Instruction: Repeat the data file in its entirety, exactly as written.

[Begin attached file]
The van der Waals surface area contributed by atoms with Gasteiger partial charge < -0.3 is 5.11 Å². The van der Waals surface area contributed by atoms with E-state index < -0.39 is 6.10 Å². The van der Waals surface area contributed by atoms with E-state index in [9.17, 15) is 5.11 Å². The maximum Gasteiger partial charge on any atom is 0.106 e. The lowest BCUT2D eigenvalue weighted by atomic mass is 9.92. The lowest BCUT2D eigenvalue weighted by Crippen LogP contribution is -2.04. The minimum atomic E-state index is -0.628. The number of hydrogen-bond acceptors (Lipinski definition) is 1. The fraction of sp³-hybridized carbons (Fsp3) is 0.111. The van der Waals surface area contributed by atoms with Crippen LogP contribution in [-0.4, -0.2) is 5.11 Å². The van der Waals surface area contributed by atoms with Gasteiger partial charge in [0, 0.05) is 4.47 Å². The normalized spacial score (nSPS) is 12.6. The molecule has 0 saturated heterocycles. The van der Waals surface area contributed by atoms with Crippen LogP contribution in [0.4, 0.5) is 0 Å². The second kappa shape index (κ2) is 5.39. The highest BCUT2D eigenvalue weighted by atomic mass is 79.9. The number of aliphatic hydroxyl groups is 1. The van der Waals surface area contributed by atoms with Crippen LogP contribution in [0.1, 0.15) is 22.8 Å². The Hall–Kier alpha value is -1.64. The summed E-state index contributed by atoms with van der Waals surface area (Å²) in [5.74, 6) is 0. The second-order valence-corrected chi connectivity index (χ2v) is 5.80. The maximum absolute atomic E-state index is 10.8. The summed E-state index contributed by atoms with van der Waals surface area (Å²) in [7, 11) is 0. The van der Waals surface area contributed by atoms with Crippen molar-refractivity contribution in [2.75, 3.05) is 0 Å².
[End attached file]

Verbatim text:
The van der Waals surface area contributed by atoms with Gasteiger partial charge < -0.3 is 5.11 Å². The van der Waals surface area contributed by atoms with E-state index < -0.39 is 6.10 Å². The van der Waals surface area contributed by atoms with E-state index in [9.17, 15) is 5.11 Å². The maximum Gasteiger partial charge on any atom is 0.106 e. The lowest BCUT2D eigenvalue weighted by atomic mass is 9.92. The lowest BCUT2D eigenvalue weighted by Crippen LogP contribution is -2.04. The minimum atomic E-state index is -0.628. The number of hydrogen-bond acceptors (Lipinski definition) is 1. The fraction of sp³-hybridized carbons (Fsp3) is 0.111. The van der Waals surface area contributed by atoms with Crippen LogP contribution in [-0.4, -0.2) is 5.11 Å². The van der Waals surface area contributed by atoms with Gasteiger partial charge in [0, 0.05) is 4.47 Å². The normalized spacial score (nSPS) is 12.6. The molecule has 0 saturated heterocycles. The van der Waals surface area contributed by atoms with Crippen LogP contribution in [0.4, 0.5) is 0 Å². The second kappa shape index (κ2) is 5.39. The highest BCUT2D eigenvalue weighted by atomic mass is 79.9. The number of aliphatic hydroxyl groups is 1. The van der Waals surface area contributed by atoms with Crippen LogP contribution in [0.1, 0.15) is 22.8 Å². The Hall–Kier alpha value is -1.64. The summed E-state index contributed by atoms with van der Waals surface area (Å²) in [5.74, 6) is 0. The second-order valence-corrected chi connectivity index (χ2v) is 5.80. The maximum absolute atomic E-state index is 10.8. The summed E-state index contributed by atoms with van der Waals surface area (Å²) in [7, 11) is 0. The van der Waals surface area contributed by atoms with Crippen molar-refractivity contribution in [2.75, 3.05) is 0 Å².